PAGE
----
Now, two of the most important supplements that you should take and that are actually beneficial for you are fish oil and vitamin D. More than 80% of Americans are vitamin D deficient.

3. Do you really need that stress test?

A stress test, also called a stress exercise test, shows how your heart is working during physical exercise. During physical activity, the heart pumps blood harder and faster. This test can help your cardiologist find out if there are any problems with the blood flow within the heart.

During a stress test, you will need to walk on a treadmill or ride a stationary bike. The cardiologist will examine your blood pressure, heart rhythm, and breathing. If you are not able to exercise, you will take some special medicine that mimics the effects of exercise.

But, do you really need this stress test? Most people will start doing them every year after the age of 50. But you should be aware of one thing that your cardiologist is not telling you: this test can only detect blockages of 70% or more.

If you don’t have any symptoms like chest pain, an abnormal EKG, or shortness of breath, there is a chance that you don’t need to undergo a stress test every year.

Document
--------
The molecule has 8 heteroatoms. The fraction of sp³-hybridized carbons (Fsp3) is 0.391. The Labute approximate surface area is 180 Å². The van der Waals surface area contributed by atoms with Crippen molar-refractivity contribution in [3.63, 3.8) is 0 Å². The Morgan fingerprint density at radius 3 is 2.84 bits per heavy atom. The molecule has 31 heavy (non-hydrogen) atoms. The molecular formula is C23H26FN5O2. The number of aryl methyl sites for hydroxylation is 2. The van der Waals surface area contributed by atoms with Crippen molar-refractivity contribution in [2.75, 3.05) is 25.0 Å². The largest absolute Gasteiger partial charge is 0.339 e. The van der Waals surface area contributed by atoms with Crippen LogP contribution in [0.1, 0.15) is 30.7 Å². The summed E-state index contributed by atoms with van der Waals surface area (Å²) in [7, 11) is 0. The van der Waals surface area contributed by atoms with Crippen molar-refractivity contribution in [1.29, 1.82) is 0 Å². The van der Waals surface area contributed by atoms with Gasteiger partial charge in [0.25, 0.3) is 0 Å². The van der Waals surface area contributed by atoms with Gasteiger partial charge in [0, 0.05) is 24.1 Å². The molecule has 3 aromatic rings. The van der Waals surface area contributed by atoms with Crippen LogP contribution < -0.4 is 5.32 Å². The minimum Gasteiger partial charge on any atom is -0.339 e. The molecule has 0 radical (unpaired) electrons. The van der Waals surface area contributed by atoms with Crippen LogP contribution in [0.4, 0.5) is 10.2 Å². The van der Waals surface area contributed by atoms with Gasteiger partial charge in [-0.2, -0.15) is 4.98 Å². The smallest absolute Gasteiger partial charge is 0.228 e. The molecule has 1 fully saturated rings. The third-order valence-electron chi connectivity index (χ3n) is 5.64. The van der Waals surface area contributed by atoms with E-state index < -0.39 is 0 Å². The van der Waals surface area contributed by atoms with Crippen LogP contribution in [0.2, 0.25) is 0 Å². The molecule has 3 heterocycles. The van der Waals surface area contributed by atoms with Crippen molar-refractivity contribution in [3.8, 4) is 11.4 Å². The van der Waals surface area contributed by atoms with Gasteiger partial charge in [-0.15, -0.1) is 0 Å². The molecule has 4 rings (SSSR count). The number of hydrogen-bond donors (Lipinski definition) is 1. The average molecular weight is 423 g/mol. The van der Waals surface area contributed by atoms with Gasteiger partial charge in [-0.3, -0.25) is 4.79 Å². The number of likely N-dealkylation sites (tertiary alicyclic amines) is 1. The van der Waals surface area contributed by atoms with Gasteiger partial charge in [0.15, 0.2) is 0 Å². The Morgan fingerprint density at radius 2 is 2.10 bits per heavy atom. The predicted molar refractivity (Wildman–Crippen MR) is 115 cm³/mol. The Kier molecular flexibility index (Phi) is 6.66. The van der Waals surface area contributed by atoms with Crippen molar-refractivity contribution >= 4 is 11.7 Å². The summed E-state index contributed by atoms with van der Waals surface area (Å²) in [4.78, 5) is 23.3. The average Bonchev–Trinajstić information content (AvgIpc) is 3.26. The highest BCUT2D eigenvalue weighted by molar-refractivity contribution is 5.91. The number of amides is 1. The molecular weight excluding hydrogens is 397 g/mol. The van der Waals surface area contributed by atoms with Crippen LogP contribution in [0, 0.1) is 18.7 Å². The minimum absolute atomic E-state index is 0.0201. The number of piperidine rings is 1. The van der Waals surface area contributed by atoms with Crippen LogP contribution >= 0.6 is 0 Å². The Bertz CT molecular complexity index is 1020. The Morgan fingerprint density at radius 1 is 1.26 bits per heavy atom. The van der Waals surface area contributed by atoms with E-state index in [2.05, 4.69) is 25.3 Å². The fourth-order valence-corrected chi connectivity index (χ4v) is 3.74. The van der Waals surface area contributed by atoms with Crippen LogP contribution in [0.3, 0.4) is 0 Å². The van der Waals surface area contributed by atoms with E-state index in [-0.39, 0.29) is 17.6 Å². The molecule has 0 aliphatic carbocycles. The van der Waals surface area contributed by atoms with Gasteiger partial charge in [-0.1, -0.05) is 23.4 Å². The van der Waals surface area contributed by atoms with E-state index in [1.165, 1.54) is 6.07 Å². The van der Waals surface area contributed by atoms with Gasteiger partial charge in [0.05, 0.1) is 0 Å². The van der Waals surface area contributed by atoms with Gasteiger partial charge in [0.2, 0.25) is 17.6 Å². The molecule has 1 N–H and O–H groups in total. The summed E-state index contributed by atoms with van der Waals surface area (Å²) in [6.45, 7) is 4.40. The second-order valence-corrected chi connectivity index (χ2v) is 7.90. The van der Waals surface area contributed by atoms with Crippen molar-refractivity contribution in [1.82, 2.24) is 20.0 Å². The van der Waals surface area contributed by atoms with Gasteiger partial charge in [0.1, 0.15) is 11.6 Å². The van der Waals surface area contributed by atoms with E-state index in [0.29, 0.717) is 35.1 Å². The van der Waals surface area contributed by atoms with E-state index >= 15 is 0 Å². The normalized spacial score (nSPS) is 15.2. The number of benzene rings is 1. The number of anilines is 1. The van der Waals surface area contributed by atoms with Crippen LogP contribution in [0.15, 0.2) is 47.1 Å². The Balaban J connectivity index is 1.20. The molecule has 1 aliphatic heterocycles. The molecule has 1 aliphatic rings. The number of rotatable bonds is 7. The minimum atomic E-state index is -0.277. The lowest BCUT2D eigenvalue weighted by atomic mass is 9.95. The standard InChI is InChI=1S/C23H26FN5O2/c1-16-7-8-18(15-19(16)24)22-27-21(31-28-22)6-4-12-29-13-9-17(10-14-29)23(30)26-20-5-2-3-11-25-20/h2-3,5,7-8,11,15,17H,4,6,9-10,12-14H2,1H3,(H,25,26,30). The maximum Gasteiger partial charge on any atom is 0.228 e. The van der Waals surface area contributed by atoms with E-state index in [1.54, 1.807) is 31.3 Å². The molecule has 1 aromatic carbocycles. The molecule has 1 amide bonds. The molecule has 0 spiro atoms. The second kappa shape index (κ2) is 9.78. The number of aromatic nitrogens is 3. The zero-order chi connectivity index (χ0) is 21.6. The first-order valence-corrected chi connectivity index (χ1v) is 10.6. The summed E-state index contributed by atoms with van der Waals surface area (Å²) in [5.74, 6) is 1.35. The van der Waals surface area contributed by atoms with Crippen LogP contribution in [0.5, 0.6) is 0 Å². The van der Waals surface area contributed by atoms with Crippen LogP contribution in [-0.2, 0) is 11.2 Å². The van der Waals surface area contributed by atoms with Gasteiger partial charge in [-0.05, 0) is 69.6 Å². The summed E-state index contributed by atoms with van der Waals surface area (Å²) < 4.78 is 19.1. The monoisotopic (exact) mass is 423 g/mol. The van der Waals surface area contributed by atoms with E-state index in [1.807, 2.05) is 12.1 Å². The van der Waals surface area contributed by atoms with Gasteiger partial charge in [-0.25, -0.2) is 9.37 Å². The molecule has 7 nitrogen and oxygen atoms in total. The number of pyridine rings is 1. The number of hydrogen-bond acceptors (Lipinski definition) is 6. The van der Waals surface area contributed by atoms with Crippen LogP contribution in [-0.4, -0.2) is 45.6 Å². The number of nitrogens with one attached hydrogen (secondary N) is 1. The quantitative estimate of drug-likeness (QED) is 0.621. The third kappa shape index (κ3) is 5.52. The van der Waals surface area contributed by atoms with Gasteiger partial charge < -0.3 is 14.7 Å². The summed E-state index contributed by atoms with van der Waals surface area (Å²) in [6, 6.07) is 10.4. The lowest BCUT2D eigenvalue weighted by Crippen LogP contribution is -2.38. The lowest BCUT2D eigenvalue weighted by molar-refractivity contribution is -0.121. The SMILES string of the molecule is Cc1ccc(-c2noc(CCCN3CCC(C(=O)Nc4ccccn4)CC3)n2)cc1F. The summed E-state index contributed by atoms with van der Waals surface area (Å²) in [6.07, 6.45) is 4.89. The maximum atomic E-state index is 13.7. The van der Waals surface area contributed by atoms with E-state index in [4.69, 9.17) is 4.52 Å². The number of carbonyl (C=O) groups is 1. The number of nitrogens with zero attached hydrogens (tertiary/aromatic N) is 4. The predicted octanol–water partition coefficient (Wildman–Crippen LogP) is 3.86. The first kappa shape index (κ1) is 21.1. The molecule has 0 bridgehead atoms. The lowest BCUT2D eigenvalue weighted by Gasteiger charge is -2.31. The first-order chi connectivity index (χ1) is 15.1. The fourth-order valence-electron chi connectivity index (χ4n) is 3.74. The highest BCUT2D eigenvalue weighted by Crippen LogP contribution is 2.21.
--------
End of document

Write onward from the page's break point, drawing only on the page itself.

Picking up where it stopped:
4. Yes, prescriptions are good, but are they the best solution?

Usually, heart diseases are caused by psychological factors such as age, genetic predisposition, smoking, etc. If you go to a cardiologist with various symptoms that indicate a heart disorder, they will try to find out what’s wrong, and if that’s the case, they will give you a prescription.

And don’t get us wrong; if your cardiologist gives you a prescription, you’d better take it. But you should also be aware that there are some causes of heart disease that your cardiologist might ignore.

If you are stressed, depressed, or anxious, these conditions can somatize, and this could lead to many other health problems. Somatization is the connection between mind and body. When your mind is not working properly, various health problems might arise, including heart disease.

5. Is red wine a cure for everything?

You’ve probably heard that a glass of red wine per day is good for your health, but is this true? Red wine can prevent coronary artery disease because it has antioxidants and is okay to drink in moderation. But drinking wine every day is not recommended, even more so if you have any heart problems.